Gene targeted inactivation of galectin-3 results in mice with reduced macrophage survival in culture

D. K. Hsu, R. V. Yang, W. P. Fung-Leung, Fu-Tong Liu

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The β-galactoside-binding animal lectin, galectin-3, is widely expressed in various animal tissues and has been implicated in various physiological and pathological processes, including tumor transformation, RNA processing and inflammation. Previous studies have also suggested a role for galectin-3 in the regulation of cell growth and apoptosis. To definitively establish the function(s) of galectin-3. we have generated galectin-3 deficient (gal-3-/-) mice by inactivation of the galectin-3 gene through homologous recombination. These mice do not have overt phenotypic abnormalities and are fertile. A role for galectin-3 in controlling apoptosis was studied by using inflammatory peritoneal macrophages which are known to normally express abundant amounts of galectin-3. We found that survival of macrophages from gal-3~/~ mice were markedly reduced compared to those from wild type mice following exposure to 7-interferon and lipopolysaccharide (LPS) in culture. Morphological changes of macrophages confirmed that these cells from gal- 3~/~ mice exhibit higher apoptotic tendencies following activation. A higher apoptotic index in macrophages from gal-3-/- mice is further supported by results using in situ DNA nick end labeling. These results suggest that a major function of galeciin-3 in macrophages is suppression of apoptosis, and that this lectin may have an important role in regulating immune function and inflammation.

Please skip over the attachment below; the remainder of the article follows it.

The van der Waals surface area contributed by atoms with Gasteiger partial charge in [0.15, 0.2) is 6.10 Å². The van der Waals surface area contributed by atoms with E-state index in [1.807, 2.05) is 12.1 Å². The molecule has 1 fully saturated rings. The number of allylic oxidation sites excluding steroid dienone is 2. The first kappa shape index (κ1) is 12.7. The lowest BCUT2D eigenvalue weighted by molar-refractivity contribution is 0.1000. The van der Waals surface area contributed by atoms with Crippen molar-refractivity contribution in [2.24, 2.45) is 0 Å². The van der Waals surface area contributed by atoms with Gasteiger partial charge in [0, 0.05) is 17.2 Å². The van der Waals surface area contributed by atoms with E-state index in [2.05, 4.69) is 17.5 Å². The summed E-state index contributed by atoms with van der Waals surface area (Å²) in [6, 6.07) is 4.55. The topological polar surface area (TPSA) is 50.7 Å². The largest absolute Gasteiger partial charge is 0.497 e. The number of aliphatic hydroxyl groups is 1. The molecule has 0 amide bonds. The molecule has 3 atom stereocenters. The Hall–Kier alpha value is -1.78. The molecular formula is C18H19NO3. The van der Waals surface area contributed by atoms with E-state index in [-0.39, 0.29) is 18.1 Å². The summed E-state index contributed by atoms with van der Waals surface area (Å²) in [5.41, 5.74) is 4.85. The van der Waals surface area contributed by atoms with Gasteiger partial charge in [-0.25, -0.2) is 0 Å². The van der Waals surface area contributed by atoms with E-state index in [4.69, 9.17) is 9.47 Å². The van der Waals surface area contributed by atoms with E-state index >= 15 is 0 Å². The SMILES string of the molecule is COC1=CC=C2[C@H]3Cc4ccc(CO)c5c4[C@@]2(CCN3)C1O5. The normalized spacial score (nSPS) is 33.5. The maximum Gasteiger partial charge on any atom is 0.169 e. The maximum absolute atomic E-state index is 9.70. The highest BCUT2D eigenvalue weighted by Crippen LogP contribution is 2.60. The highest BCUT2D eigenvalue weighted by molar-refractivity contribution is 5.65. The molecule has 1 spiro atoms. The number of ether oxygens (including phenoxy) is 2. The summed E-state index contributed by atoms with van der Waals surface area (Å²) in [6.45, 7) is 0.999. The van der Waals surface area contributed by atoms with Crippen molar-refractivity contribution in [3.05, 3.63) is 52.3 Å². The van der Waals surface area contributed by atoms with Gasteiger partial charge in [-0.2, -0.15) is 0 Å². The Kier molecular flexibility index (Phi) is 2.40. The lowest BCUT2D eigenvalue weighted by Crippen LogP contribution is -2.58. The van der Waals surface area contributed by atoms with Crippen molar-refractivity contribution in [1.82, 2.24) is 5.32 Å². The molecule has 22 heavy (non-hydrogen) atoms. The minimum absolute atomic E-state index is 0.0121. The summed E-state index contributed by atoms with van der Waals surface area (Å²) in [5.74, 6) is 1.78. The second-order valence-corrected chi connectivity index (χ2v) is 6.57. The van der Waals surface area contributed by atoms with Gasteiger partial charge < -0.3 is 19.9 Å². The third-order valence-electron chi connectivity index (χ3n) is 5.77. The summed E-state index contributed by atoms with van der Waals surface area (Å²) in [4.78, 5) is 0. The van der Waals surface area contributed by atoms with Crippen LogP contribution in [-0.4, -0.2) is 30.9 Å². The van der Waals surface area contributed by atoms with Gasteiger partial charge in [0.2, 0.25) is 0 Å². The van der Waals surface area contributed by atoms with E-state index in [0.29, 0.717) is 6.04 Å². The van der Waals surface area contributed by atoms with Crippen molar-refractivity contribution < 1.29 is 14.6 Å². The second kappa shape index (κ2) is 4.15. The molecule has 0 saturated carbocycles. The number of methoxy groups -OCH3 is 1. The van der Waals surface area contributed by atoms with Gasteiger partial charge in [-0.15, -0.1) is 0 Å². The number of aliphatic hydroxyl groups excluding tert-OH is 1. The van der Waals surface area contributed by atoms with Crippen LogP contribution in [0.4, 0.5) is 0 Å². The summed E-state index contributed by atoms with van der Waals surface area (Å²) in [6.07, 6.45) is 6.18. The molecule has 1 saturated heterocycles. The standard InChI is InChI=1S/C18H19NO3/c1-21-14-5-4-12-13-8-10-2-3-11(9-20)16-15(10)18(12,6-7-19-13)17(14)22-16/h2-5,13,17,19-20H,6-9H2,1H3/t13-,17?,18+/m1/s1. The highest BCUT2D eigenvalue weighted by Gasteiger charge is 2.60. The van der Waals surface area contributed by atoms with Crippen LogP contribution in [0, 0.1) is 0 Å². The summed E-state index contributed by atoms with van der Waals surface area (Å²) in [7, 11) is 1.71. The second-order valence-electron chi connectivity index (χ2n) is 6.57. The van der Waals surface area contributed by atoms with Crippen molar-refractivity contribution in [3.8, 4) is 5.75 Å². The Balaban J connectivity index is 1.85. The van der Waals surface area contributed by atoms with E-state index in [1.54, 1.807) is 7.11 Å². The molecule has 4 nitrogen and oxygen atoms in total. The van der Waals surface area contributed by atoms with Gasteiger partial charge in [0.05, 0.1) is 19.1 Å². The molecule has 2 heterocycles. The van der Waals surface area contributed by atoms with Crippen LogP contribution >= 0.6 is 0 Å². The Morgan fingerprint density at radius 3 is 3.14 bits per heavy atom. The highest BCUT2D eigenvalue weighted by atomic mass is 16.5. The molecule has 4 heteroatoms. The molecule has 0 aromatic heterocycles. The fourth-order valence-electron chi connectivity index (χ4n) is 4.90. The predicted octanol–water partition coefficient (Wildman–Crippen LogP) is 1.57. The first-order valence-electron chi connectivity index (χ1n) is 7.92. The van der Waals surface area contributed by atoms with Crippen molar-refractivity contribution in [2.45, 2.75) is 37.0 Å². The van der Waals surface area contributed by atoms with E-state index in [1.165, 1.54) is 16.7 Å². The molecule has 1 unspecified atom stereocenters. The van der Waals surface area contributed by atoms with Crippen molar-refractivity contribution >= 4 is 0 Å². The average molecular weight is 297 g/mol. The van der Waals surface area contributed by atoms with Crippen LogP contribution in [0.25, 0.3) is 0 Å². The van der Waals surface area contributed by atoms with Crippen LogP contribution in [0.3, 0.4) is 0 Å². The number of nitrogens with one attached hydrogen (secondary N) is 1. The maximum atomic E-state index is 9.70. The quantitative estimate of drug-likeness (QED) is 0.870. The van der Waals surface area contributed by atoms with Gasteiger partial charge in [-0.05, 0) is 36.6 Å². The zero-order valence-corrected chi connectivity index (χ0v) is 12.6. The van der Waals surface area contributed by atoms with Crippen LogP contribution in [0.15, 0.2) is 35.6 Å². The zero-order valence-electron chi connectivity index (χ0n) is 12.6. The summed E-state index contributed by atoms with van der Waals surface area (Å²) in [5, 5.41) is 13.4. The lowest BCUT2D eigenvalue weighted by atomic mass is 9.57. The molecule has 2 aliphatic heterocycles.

Original languageEnglish (US)
JournalFASEB Journal
Issue number6
StatePublished - 1996
Externally publishedYes

ASJC Scopus subject areas

  • Agricultural and Biological Sciences (miscellaneous)
  • Biochemistry, Genetics and Molecular Biology(all)
  • Biochemistry
  • Cell Biology


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